Hook Training

Maya is so hungry!

Hook Training vs Tap Training

Correct handling techniques are important when working with these animals.  The way we move and interact with them has a tremendous impact on their well being and health.  The primary reason to use hook or tap training is to break the feeding response.   When used on a scared animal and/or done incorrectly, tap training can back fire and make the animal’s behavior worse.  This technique must be used carefully and intentionally with full understanding of the animal’ state of mind. 

Tap training refers to “tapping” the snake with something other than your hand before reaching in.  This does not mean you should go in quickly and just start tapping your snake without any regard to it’s state of mind.  Vigorously tapping a scared snake can make them strike out in defense so this technique must be used carefully.  When working with a scared snake we prefer to gently touch or pet the snake either under it’s chin on along it’s back on the last half of it’s body.  Tapping a scared snake on top of the head will only make things worse. 

This photo shows Legend, a 1 year old reticulated python, in strike position.  He is ready to either defend himself or grab food.  Gentle petting with a hook lets him know he can relax and that it’s time to come out for handling.

Our goal in gently touching the snake is to give them a little bit of time to wake up, become accustomed to our presence, and to understand that we are not going to hurt them.  We continue to gently touch or pet the snake until it begins to move away from us.  Moving away is a sign the animal is no longer feeling the need to defend itself.  Once this happens you can slowly reach into the enclosure and gently pick them up.  For the more defensive snake we will even gently move their head away to point them in a direction away from us.  When working with really large animals it helps to also allow them a visual pathway to take away from you when doing this.  Handling a snake that is on the run is much safer than a snake in defense mode.  Although the next step of keeping up with them and calming them enough to be willing to stay with you once in hand is much different and is the next step in handling techniques after the initial step.

Hook training is essentially the same thing as tap training just with a different tool.  We prefer to use a hook for our animals that are scared, defensive, or territorial.  Using a hook to gently “tap” (pet or move) your snake before reaching in makes it a little bit easier to gently move them around in preparation for being picked up.  The hook can be used to gently scoop up the animal and pull them towards you or partially out of the enclosure.  This can really help in getting them to stop a territorial or feeding behavior.  

Either way, remember the goal is to communicate with the animal and not scare it.  Your movements must be slow and even.  Jerky or fast movements during handling/training sessions can cause more defensive behavior.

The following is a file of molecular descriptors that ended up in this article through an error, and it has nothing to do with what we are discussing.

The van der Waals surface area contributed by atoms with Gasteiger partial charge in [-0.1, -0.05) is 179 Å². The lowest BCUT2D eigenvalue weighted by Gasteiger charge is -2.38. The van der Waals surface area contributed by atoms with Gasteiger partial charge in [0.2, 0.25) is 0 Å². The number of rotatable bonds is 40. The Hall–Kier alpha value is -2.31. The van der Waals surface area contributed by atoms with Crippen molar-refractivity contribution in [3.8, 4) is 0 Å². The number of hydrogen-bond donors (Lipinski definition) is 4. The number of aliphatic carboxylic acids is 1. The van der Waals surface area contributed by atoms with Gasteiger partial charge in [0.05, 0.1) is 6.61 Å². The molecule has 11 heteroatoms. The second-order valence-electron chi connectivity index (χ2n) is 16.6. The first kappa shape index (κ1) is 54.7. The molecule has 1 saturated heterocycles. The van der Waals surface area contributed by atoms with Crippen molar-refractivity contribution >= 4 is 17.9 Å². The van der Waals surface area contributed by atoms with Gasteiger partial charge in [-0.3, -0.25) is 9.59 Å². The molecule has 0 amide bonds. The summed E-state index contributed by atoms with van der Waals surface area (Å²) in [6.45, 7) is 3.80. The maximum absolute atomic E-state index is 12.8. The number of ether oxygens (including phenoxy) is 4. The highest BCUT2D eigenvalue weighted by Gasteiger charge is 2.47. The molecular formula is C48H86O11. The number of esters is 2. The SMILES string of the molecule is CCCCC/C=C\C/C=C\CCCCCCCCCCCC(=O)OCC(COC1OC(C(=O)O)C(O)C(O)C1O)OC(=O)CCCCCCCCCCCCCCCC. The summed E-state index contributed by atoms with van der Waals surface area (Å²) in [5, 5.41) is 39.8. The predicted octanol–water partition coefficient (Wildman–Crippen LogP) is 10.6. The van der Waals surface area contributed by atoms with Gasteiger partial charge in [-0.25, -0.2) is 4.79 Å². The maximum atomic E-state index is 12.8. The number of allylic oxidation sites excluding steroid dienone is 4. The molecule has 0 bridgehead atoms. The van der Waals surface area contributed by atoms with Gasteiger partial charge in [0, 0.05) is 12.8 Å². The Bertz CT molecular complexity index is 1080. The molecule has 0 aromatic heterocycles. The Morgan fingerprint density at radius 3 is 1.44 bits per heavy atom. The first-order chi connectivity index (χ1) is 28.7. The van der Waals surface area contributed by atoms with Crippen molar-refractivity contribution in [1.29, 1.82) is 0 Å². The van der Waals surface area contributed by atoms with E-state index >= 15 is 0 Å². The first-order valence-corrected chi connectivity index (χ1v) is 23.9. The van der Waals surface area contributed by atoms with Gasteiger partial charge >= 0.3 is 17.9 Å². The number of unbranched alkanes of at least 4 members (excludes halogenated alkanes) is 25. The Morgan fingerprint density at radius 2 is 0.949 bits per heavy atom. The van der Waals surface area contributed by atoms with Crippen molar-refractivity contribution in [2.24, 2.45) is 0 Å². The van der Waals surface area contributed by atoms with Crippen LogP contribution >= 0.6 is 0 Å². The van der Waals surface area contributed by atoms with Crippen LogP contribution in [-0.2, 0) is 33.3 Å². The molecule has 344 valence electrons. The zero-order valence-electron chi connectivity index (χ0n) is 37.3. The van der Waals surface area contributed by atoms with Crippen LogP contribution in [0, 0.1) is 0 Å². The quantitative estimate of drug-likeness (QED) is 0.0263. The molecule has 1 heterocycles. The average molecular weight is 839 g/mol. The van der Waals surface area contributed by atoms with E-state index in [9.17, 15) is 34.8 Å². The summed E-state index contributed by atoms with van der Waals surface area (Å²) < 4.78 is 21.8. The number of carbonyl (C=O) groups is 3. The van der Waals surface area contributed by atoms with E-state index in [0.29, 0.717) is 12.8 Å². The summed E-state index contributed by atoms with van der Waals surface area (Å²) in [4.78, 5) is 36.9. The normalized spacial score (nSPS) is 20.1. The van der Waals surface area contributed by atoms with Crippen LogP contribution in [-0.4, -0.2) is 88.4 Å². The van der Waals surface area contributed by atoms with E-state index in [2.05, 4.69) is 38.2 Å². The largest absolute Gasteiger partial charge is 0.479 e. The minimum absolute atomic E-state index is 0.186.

Fable is hungry! How do we let her know that it’s NOT time to eat? Hook training of course!

These videos below show the use of a hook to initiate handling session with several different large reticulated pythons. 

Watch Sara explain use of a hook to say hello to Sigel the Burmese python.

Here you can see two videos of retics that are highly socialized and trained. After just a quick set of strokes with the hook they both understand that it’s time to come out for handling.

Notice that we take time to let them come out a little to look around and then again touch them with the hook before making contact.

Here you can see us get Valac out of his hide.

Yellow anaconda in training

Newt is very new to Snake Haus and totally confused. This poor kiddo, like most yellow annies, is extremely food motivated, super stubborn, and strike happy.

He will come right out of his house hoping for food and repeatedly strike at whatever gets close enough. We have started the training process of teaching him how to behave himself. These snakes are very smart and with consistency and patience they can learn how to cooperate.

The first thing we are teaching him is to back off and hide calmly in the back of his enclosure while we clean around him. Once he learns that we will start teaching him how to tolerate being picked up and handled.

We could move much faster and force him to get out of our way, but that would not let him learn how to be part of the process. We will post a video later that shows Yoda the green demonstrating why we do this.

This video is pretty long but it shows his second training session. He is learning fast and I am very pleased with his progress!

Here we see Newt being handled 2 years later and moved to a different enclosure. He is doing much better!